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    More U.S. Children Severely Obese, Study Says

    Report, which conflicts with recent CDC review, finds growing number of kids likely to suffer serious health problems


    Katz called the new findings alarming.

    "This paper will come as a sobering reality check for any who believed the recent headlines about childhood obesity rates plummeting," he said.

    Severe obesity in children is rising, he said, adding that this is a critical piece of information.

    "Severe obesity is much more likely to induce serious chronic disease and steal years from life," Katz said. "It calls out for clinical interventions, up to and including weight-loss surgery."

    Also, a cultural sea change is needed, Katz said. "We cannot deny kids daily physical activity and peddle junk foods to them and fail to reap what we are sowing," he said.

    Skinner agreed. "Every kid in this country deserves access to healthy food and chances to be active," she said.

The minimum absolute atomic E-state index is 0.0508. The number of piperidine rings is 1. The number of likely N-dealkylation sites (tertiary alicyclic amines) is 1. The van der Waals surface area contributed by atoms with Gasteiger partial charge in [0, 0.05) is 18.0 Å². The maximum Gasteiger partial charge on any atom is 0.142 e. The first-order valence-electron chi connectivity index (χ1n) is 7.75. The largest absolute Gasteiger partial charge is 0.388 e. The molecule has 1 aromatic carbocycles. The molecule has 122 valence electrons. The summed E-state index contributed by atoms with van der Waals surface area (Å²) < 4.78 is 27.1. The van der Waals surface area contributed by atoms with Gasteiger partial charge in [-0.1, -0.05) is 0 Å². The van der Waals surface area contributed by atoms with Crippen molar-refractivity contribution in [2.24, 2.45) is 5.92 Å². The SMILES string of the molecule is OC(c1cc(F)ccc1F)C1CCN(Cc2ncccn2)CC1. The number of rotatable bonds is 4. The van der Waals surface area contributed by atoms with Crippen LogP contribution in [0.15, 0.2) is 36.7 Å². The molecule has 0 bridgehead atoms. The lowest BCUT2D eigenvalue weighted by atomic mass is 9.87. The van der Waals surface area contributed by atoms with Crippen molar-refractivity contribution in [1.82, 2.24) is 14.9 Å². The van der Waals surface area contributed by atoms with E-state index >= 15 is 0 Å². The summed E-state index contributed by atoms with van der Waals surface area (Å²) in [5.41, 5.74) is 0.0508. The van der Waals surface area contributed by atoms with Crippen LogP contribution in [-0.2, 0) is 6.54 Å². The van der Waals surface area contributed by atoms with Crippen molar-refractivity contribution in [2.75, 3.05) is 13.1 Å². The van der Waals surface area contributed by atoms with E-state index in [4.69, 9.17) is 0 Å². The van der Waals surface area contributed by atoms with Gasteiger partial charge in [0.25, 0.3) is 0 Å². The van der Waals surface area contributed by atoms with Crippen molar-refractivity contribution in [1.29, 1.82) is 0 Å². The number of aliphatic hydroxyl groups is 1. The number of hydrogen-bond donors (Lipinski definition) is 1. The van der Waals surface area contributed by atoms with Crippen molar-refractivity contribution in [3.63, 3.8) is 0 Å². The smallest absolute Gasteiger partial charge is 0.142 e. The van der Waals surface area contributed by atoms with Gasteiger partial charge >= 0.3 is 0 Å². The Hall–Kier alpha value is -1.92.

For the new study, Skinner's team examined data on nearly 26,700 children ages 2 to 19 years old. For the years 2011-12, they found 32 percent of America's children were overweight and 17 percent were obese. Among obese kids, 8 percent were severely obese, the researchers said.

    When specific categories of obesity were examined, more bad news emerged. Among girls, the researchers found obesity rates jumped from 14.5 percent in 1999-2000 to 17.4 percent by 2011-12. And severe obesity among girls climbed from 0.9 percent in 1999-2000 to 2.3 percent by 2011-12.

    In boys, obesity rose from 14.6 percent in 1999-2000 to 17.2 percent by 2011-12, while severe obesity grew from 1 percent to 2 percent.

    More research is needed to determine which public health programs, if any, are helpful in preventing obesity, the study authors said.

    Whether public health campaigns alone will turn around rates of severe obesity is questionable, the researchers said.

    "Unfortunately, the high prevalence and upward trend of more severe forms of obesity will likely require more intensive interventions than can be done through widespread public health efforts," the study said.

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